Skip to main content

Chromatin and Metabolism Chromatin-metabolism interactions as targets for healthy living

Periodic Reporting for period 1 - ChroMe (Chromatin and MetabolismChromatin-metabolism interactions as targets for healthy living)

Reporting period: 2016-03-01 to 2018-02-28

Obesity and diabetes impact health and have become a great burden to society. Incidences of diabetes are estimated to double by 2030, jeopardizing human health and reducing our quality of life. The EU, WHO, governments and other organizations are investing major resources to reduce the burden of this “metabolic syndrome” through better education, prevention and therapies.

Our MSCA ITN Network ChroMe (Chromatin & Metabolism) is embedded within this scientific context. Our objectives are to exploit developments taking place in our molecular understanding of chromatin-metabolism interactions, setting the stage for novel therapeutic applications. In parallel, our goal is to train and develop young scientists in metabolic health and provide human capital to promote healthy aging.

We focus our attention on obesity and diabetes, which have multiple causes in our genes, nutrition and lifestyle. The overconsumption of simple sugars and alcohol, high-fat diets and/or insufficient physical activity all contribute to metabolic disorders. Metabolic enzymes, gene regulators and chromatin factors determine how nutrients affect health and disease and these proteins represent excellent drug targets. Our network’s goals are to understand how chromatin is steered by metabolism to sustain health or cause disease, and to exploit our new knowledge and expertise to develop therapies. We establish an educational, networking and career development platform that allows our ESRs to exploit the translational value of chromatin factors as promising therapeutic targets and to promote and preventive medicine.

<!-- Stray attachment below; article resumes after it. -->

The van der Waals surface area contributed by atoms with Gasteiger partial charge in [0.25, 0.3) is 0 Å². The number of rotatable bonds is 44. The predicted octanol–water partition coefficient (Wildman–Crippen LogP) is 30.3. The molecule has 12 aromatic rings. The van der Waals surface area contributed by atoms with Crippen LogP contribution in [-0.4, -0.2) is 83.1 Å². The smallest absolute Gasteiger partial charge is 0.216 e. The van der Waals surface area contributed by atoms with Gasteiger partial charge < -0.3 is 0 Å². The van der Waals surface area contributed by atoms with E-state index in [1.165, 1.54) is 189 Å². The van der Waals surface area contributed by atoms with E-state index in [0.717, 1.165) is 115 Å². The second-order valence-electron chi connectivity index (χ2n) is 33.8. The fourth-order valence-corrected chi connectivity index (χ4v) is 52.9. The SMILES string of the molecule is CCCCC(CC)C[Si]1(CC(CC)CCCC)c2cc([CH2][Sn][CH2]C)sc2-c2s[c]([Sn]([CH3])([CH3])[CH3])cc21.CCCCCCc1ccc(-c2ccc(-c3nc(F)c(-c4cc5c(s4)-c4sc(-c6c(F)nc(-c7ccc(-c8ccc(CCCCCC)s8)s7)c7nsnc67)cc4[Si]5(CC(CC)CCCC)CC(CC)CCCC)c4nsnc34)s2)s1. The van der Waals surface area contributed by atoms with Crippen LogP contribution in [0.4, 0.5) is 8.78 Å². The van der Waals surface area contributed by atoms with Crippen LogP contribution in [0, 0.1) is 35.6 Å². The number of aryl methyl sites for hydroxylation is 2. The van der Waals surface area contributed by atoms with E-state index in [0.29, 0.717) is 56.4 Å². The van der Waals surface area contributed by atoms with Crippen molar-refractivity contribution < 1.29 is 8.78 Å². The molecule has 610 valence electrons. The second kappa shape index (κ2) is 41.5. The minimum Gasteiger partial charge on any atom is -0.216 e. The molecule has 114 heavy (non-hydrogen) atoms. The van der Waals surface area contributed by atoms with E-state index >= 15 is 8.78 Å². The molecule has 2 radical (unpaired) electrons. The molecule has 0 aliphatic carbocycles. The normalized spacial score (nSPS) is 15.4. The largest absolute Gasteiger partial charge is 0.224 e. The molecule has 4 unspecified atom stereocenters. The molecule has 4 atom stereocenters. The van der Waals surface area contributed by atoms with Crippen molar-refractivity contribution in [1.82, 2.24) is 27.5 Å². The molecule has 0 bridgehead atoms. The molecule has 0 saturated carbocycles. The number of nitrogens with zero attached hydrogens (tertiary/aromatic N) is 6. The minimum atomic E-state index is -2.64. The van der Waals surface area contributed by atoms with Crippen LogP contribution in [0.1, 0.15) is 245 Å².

ChroMe’s scientific questions are tackled by three research work packages (WP): WP1 (Metabolite-induced transcription and healthy living) focuses on metabolite-sensing at the level of transcription factors, chromatin components and chromatin-modifying enzymes by linking mechanistic and phenotypic studies. WP2 (Epigenetic regulation of metabolic disorders) addresses how epigenetic features (DNA/histone modifications, histone variants and transcription factors) drive metabolic states at the level of organs, cell types and organelles. WP3 (Metabolomics, diagnostics & therapies) dissects how nutrition, exercise, differentiation, the microbiome and novel drugs directly impact chromatin and metabolism using phenotyping, ‘omics’ and data integration tools.

ChroMe’s training objectives are to: (1) Transmit broad interdisciplinary knowledge of biochemistry, epigenetics, systems biology, physiology and clinical medicine to study metabolic health and disease and to allow our ESRs to establish experimentally testable hypotheses and biomedical innovation. (2) Train advanced technical skills for hypothesis-driven research and ‘omics’ approaches, from genomes to molecules (e.g. metabolites), cells, organs and live animals, including a major, longitudinal training platform on bioinformatics, which medicine rely on in the 21st century. (3) Build clinical awareness. We will train the ability to identify unmet clinical needs and key opportunities that could improve the management of metabolic diseases. (4) Build experience to exploit opportunities by finding collaborators, approaches and resources. (5) Provide our ESRs with timely, personalized, entrepreneurial and industry-relevant transferable skills in management and communication in the field of metabolic diseases. (6) Establish a network of metabolic health peers, colleagues and employers, catalyzing ESR career progression in academia, biotech, pharma, and other health science sectors.